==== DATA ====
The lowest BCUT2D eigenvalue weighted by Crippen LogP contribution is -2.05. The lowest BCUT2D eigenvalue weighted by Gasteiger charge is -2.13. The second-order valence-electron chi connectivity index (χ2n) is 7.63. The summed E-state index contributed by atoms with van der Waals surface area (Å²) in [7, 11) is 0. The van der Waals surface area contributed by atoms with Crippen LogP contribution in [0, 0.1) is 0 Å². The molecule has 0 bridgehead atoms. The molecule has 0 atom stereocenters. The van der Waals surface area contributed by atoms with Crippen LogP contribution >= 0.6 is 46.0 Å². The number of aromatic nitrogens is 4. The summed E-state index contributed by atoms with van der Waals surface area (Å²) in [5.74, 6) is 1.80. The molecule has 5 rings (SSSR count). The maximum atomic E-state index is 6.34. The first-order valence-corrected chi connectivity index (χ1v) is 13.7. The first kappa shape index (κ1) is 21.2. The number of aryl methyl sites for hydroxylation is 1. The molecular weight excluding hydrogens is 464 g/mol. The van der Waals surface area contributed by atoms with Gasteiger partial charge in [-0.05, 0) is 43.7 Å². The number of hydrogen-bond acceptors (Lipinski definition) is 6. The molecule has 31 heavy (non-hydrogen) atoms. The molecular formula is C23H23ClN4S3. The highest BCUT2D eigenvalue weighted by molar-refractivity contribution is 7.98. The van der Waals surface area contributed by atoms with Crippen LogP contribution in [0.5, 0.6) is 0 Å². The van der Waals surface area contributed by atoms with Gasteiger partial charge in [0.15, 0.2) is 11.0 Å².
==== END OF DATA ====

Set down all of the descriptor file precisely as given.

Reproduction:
The lowest BCUT2D eigenvalue weighted by Crippen LogP contribution is -2.05. The lowest BCUT2D eigenvalue weighted by Gasteiger charge is -2.13. The second-order valence-electron chi connectivity index (χ2n) is 7.63. The summed E-state index contributed by atoms with van der Waals surface area (Å²) in [7, 11) is 0. The van der Waals surface area contributed by atoms with Crippen LogP contribution in [0, 0.1) is 0 Å². The molecule has 0 bridgehead atoms. The molecule has 0 atom stereocenters. The van der Waals surface area contributed by atoms with Crippen LogP contribution >= 0.6 is 46.0 Å². The number of aromatic nitrogens is 4. The summed E-state index contributed by atoms with van der Waals surface area (Å²) in [5.74, 6) is 1.80. The molecule has 5 rings (SSSR count). The maximum atomic E-state index is 6.34. The first-order valence-corrected chi connectivity index (χ1v) is 13.7. The first kappa shape index (κ1) is 21.2. The number of aryl methyl sites for hydroxylation is 1. The molecular weight excluding hydrogens is 464 g/mol. The van der Waals surface area contributed by atoms with Gasteiger partial charge in [-0.05, 0) is 43.7 Å². The number of hydrogen-bond acceptors (Lipinski definition) is 6. The molecule has 31 heavy (non-hydrogen) atoms. The molecular formula is C23H23ClN4S3. The highest BCUT2D eigenvalue weighted by molar-refractivity contribution is 7.98. The van der Waals surface area contributed by atoms with Crippen LogP contribution in [0.5, 0.6) is 0 Å². The van der Waals surface area contributed by atoms with Gasteiger partial charge in [0.15, 0.2) is 11.0 Å².